Now, I know I stated at the beginning that I wanted to exempt those songs that were practically owned by the artists who covered them. I myself thought Rod Stewart was the originator of this tune. Silly me, I keep forgetting that Rod has a habit of owning the songs he covers (I'll never forgive him for the Downtown Train fiasco...bastard). But I like this cover. It's pensive, soulful and bright and melancholy. I love the punch of the drums that coexists alongside the gentle caress of flute and oboe. Very nice.
Speaking of battles, there has been another fight going on in YouTube over which version of this song is better; Rod Stewart vs. Stereophonics. Meanwhile, all the Chris Farlowe fans just hang back and shake their heads.
#4 In Your Eyes (as covered by Jeffery Gaines)
A powerful and soulful acoustic cover of a song that influenced a generation of awkward guys in overcoats to hold up their boom boxes and blast this ballad at full volume in the direction of their crush's bedroom window while somehow not get hauled in for stalking. I remember the first time I heard this, I was working in a kitchen in southern Maine. It was the dinner rush, but I remember how the kitchen fell silent whenever the audience participation part kicked in at the end. Love this one. (the video sucks, but the song is great)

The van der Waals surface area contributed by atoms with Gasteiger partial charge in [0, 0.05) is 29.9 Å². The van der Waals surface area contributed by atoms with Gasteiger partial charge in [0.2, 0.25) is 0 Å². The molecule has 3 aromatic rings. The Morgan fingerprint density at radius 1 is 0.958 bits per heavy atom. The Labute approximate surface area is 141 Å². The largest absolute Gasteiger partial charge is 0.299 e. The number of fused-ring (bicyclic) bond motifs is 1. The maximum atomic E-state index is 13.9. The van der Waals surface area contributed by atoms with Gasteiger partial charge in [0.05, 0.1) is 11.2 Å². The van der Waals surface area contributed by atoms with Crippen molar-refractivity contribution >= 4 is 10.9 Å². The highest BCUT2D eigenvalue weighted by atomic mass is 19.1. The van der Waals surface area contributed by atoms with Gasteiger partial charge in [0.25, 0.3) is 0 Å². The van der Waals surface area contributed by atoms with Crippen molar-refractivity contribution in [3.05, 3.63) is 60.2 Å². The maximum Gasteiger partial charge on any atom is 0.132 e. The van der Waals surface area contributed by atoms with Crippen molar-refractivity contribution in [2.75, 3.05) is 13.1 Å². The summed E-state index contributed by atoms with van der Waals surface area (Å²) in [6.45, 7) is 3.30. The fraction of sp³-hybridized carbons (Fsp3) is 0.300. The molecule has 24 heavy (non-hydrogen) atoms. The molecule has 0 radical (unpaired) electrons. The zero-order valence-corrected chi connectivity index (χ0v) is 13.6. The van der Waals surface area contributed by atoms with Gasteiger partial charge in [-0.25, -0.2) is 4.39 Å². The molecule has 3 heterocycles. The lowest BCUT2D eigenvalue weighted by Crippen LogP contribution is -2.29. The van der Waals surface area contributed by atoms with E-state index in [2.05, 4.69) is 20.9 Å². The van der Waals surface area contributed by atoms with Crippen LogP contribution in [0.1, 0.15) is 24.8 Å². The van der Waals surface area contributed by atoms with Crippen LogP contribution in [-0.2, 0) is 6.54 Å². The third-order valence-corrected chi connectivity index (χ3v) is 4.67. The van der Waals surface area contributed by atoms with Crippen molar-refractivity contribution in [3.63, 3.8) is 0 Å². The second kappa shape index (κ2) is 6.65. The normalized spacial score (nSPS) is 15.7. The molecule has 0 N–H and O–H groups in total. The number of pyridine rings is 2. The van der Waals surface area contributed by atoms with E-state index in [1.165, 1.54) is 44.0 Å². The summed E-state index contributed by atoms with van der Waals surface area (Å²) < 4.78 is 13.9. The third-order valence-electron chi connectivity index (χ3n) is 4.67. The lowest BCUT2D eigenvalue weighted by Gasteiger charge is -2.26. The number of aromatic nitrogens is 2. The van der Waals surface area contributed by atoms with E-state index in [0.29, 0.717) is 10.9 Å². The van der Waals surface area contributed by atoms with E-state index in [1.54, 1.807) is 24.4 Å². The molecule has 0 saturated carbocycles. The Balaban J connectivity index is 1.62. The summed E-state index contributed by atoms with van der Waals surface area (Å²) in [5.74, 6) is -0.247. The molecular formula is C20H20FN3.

#3 Hounds of Love (as covered by The Futureheads)
I remember falling in love with the Kate Bush album in college. Many years later, I fell in love with this song again, this time while doing the Pogo.
#2 Superstition (as covered by Stevie Ray Vaughn)
Moment of silence, please........
#1 Love Reign O'er Me (as covered by Pearl Jam)
Substituting strings for the synthesizer, and adding the wailing of Eddie Vedder just crushes me. Every. Single. Time. For the one or two of you who haven't heard this one yet, be prepared to have your heart ripped out of your chest. You have been warned...
Well, we reached the end of our countdown. Until next time, keep your feet on the ground and keep reaching for
What covers to you think are better than the original? Please comment or link back with your own blog. I'd love to keep the conversation going.